At present, federal law generally bars anyone who is convicted in any court for a domestic violence felony, or any felony for that matter, from possessing firearms. But federal law also imposes a lifetime firearm possession prohibition on those who have been convicted in any court of a “misdemeanor crime of domestic violence” (MCDV). Under the federal statute, in order for a misdemeanor conviction to trigger the firearm ban, the conduct must have been both “violent” and “domestic.”
First, to meet the “violence” prong, the crime must have “as an element, the use or attempted use of physical force, or the threatened use of a deadly weapon.” This may seem straightforward, but the U.S. Supreme Court has effectively read the “violence” component out of the definition of MCDV.
In U.S. v. Castleman (2014), the U.S. Supreme Court determined that a person’s use of physical force need NOT be violent in order to trigger the firearm prohibition. Rather, such physical contact may consist of only the slightest “offensive touching” necessary for common law battery. In fact, under the common law battery standard, merely touching a person’s clothing, bag, or something they are holding in their hand in a completely non-violent manner could give rise to a lifetime firearm prohibition.
Second, to meet the “domestic” component, the crime must have been “committed by a current or former spouse, parent, or guardian of the victim, by a person with whom the victim shares a child in common, by a person who is cohabiting with or has cohabited with the victim as a spouse, parent, or guardian, or by a person similarly situated to a spouse, parent, or guardian of the victim.” These are categories that are readily understood.
This current lifetime firearm prohibition for a MCDV treats the Second Amendment as a second-class right. No other fundamental, enumerated Constitutional right is permanently lost for a misdemeanor conviction. There is good reason that rights are not extinguished for a lifetime based on misdemeanor convictions. In addition to the law viewing misdemeanor conduct less harshly than felony conduct, misdemeanor defendants are not always provided with the same level of exhaustive due process as those charged with felonies.
Proponents of the original MCDV firearm prohibition contended that the supposed unique nature of “domestic violence” required a firearm prohibition for those convicted of misdemeanors. They claimed domestic crimes that should have been felonies were often reduced to misdemeanors because abused spouses and children were reluctant to cooperate with prosecutors due to financial and emotional dependence on the abuser or a shared responsibility for raising children. Therefore, it was argued, the only way to keep firearms away from these should-be violent felons was to prohibit those convicted of a MCDV from possessing guns.
Here is where the so-called “boyfriend loophole” comes in.
Having done away with the “violence” requirement of the MCDV prohibitor through the courts, gun control activists now want to eliminate the “domestic” component by expanding the categories of relations that give rise to a prohibiting “domestic violence” conviction to include a “dating relationship.”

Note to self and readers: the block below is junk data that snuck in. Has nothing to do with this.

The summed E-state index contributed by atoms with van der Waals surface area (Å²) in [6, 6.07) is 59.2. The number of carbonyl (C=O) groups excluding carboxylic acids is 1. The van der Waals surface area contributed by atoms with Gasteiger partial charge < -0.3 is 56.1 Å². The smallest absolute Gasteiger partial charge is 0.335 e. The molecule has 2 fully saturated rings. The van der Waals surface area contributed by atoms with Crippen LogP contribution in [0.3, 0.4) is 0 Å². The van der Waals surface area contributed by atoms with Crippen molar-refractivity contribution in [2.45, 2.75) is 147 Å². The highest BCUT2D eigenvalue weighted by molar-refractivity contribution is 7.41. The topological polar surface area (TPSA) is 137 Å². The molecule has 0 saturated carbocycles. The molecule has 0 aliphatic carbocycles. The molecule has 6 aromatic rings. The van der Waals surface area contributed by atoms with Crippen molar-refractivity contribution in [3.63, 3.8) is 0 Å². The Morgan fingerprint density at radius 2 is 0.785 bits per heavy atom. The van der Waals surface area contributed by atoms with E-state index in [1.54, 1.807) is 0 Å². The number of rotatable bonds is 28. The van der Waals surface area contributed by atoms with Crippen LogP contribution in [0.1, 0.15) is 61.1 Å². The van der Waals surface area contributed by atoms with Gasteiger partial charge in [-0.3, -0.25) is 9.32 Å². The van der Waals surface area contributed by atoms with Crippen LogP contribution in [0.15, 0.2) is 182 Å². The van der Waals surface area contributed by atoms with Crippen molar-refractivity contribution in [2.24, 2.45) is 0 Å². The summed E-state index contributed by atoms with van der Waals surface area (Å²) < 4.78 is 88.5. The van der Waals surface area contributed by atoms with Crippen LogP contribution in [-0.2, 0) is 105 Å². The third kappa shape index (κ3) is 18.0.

Under the current federal prohibition, “boyfriends” and other intimates are already covered if the relationship has an actual “domestic” component (children in common, cohabitation, etc.). Therefore, the proposed prohibition expansion to “dating partners” targets relationships without this “domestic” component and lacks the justifications involving emotional and financial attachment or interdependence that gave rise to the original MCDV prohibition.
Given the complexity of human relationships, the fluidity of modern dating culture, and Congress’s express attempt to go beyond an actual “domestic” context, it is reasonable to ask: What constitutes a “dating relationship?” Good luck trying to find out.
No matter what Congress might put in statute, it will be up to anti-gun Attorney General Merrick Garland and the federal courts to flesh out the details. And Americans can be certain that the gun control lobby will be there every step of the way to ensure the definition is interpreted as broad as possible.
Imagine how the elimination of the “domestic” component of MCDV definition would interplay with the elimination of the “violence” component that has already taken place. Extending MCDV prohibition offenses to “dating partners,” a broad, vague term that involves none of the interdependence that purportedly justified the original prohibition, is a clear example gun control opponents’ attempts to vastly expand the list of Americans prohibited from possessing firearms.
The idea that there are “loopholes” for domestic violence perpetrators are false. The legal and criminal justice systems have the necessary tools to prohibit dangerous individuals from possessing firearms – including prosecuting felonious level conduct as a felony.
Domestic violence crimes can and should be taken seriously under the law. The NRA supports that, just as we support empowering the abused to defend themselves and their families. We what do not support is exploiting real problems, like domestic violence, to opportunistically target civil rights, like the Second Amendment and constitutional due process.